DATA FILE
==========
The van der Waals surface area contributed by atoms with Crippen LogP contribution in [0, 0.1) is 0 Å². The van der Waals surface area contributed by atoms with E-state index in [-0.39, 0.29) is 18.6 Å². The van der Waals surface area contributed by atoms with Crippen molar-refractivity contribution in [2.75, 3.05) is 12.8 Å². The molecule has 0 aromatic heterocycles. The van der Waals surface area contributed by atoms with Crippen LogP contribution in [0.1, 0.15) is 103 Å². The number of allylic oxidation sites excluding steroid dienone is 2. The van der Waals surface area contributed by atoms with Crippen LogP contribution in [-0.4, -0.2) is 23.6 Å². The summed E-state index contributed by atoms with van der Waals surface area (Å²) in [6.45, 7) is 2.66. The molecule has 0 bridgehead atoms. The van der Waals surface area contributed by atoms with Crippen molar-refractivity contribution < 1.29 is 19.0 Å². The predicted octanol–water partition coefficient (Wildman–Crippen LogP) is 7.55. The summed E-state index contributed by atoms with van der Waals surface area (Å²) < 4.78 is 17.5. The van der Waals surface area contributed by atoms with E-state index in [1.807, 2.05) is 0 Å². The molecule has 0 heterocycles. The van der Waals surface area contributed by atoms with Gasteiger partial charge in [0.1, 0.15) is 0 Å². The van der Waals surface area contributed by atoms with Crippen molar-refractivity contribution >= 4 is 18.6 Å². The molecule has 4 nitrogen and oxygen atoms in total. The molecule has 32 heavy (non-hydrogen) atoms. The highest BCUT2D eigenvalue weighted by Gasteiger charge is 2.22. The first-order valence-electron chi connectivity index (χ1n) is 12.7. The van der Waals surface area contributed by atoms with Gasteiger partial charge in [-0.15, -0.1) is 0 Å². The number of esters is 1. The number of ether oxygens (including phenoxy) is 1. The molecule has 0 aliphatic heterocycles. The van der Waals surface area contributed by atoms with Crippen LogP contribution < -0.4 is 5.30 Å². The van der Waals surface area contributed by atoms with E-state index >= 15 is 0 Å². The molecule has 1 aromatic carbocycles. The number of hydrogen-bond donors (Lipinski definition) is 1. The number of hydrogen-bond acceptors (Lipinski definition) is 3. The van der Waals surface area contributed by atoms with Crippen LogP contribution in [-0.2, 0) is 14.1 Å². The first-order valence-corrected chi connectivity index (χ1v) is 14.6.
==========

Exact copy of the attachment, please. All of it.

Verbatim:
The van der Waals surface area contributed by atoms with Crippen LogP contribution in [0, 0.1) is 0 Å². The van der Waals surface area contributed by atoms with E-state index in [-0.39, 0.29) is 18.6 Å². The van der Waals surface area contributed by atoms with Crippen molar-refractivity contribution in [2.75, 3.05) is 12.8 Å². The molecule has 0 aromatic heterocycles. The van der Waals surface area contributed by atoms with Crippen LogP contribution in [0.1, 0.15) is 103 Å². The number of allylic oxidation sites excluding steroid dienone is 2. The van der Waals surface area contributed by atoms with Crippen LogP contribution in [-0.4, -0.2) is 23.6 Å². The summed E-state index contributed by atoms with van der Waals surface area (Å²) in [6.45, 7) is 2.66. The molecule has 0 bridgehead atoms. The van der Waals surface area contributed by atoms with Crippen molar-refractivity contribution < 1.29 is 19.0 Å². The predicted octanol–water partition coefficient (Wildman–Crippen LogP) is 7.55. The summed E-state index contributed by atoms with van der Waals surface area (Å²) < 4.78 is 17.5. The van der Waals surface area contributed by atoms with E-state index in [1.807, 2.05) is 0 Å². The molecule has 0 heterocycles. The van der Waals surface area contributed by atoms with Gasteiger partial charge in [0.1, 0.15) is 0 Å². The van der Waals surface area contributed by atoms with Crippen molar-refractivity contribution >= 4 is 18.6 Å². The molecule has 4 nitrogen and oxygen atoms in total. The molecule has 32 heavy (non-hydrogen) atoms. The highest BCUT2D eigenvalue weighted by Gasteiger charge is 2.22. The first-order valence-electron chi connectivity index (χ1n) is 12.7. The van der Waals surface area contributed by atoms with Gasteiger partial charge in [-0.15, -0.1) is 0 Å². The number of esters is 1. The number of ether oxygens (including phenoxy) is 1. The molecule has 0 aliphatic heterocycles. The van der Waals surface area contributed by atoms with Crippen LogP contribution < -0.4 is 5.30 Å². The van der Waals surface area contributed by atoms with E-state index >= 15 is 0 Å². The molecule has 1 aromatic carbocycles. The number of hydrogen-bond donors (Lipinski definition) is 1. The number of hydrogen-bond acceptors (Lipinski definition) is 3. The van der Waals surface area contributed by atoms with Crippen LogP contribution in [-0.2, 0) is 14.1 Å². The first-order valence-corrected chi connectivity index (χ1v) is 14.6.